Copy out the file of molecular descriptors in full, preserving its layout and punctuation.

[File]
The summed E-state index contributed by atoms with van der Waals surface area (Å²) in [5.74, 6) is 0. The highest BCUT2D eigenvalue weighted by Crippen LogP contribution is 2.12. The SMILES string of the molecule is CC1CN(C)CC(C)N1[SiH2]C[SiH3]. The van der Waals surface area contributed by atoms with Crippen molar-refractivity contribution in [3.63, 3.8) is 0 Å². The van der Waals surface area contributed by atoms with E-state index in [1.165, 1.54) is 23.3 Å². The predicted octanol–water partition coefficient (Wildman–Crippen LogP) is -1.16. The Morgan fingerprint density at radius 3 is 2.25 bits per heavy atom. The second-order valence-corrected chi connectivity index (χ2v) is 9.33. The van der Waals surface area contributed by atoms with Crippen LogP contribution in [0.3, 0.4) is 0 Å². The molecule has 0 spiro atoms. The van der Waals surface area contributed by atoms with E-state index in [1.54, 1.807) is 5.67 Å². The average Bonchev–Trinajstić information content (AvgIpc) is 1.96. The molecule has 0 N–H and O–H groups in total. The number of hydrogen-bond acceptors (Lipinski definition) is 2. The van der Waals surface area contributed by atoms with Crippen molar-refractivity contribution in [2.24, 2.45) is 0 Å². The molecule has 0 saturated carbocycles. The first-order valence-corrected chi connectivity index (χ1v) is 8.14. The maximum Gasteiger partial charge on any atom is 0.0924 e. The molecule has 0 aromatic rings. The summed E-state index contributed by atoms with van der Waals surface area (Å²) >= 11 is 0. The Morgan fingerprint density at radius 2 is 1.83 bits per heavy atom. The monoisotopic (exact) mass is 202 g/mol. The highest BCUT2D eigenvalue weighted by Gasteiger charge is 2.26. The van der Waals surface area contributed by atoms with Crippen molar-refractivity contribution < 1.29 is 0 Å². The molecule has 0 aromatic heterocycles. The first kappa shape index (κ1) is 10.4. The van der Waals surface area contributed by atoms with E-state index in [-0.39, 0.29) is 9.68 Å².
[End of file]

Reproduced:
The summed E-state index contributed by atoms with van der Waals surface area (Å²) in [5.74, 6) is 0. The highest BCUT2D eigenvalue weighted by Crippen LogP contribution is 2.12. The SMILES string of the molecule is CC1CN(C)CC(C)N1[SiH2]C[SiH3]. The van der Waals surface area contributed by atoms with Crippen molar-refractivity contribution in [3.63, 3.8) is 0 Å². The van der Waals surface area contributed by atoms with E-state index in [1.165, 1.54) is 23.3 Å². The predicted octanol–water partition coefficient (Wildman–Crippen LogP) is -1.16. The Morgan fingerprint density at radius 3 is 2.25 bits per heavy atom. The second-order valence-corrected chi connectivity index (χ2v) is 9.33. The van der Waals surface area contributed by atoms with Crippen LogP contribution in [0.3, 0.4) is 0 Å². The molecule has 0 spiro atoms. The van der Waals surface area contributed by atoms with E-state index in [1.54, 1.807) is 5.67 Å². The average Bonchev–Trinajstić information content (AvgIpc) is 1.96. The molecule has 0 N–H and O–H groups in total. The number of hydrogen-bond acceptors (Lipinski definition) is 2. The van der Waals surface area contributed by atoms with Crippen molar-refractivity contribution in [2.24, 2.45) is 0 Å². The molecule has 0 saturated carbocycles. The first-order valence-corrected chi connectivity index (χ1v) is 8.14. The maximum Gasteiger partial charge on any atom is 0.0924 e. The molecule has 0 aromatic rings. The summed E-state index contributed by atoms with van der Waals surface area (Å²) >= 11 is 0. The Morgan fingerprint density at radius 2 is 1.83 bits per heavy atom. The monoisotopic (exact) mass is 202 g/mol. The highest BCUT2D eigenvalue weighted by Gasteiger charge is 2.26. The van der Waals surface area contributed by atoms with Crippen molar-refractivity contribution < 1.29 is 0 Å². The molecule has 0 aromatic heterocycles. The first kappa shape index (κ1) is 10.4. The van der Waals surface area contributed by atoms with E-state index in [-0.39, 0.29) is 9.68 Å².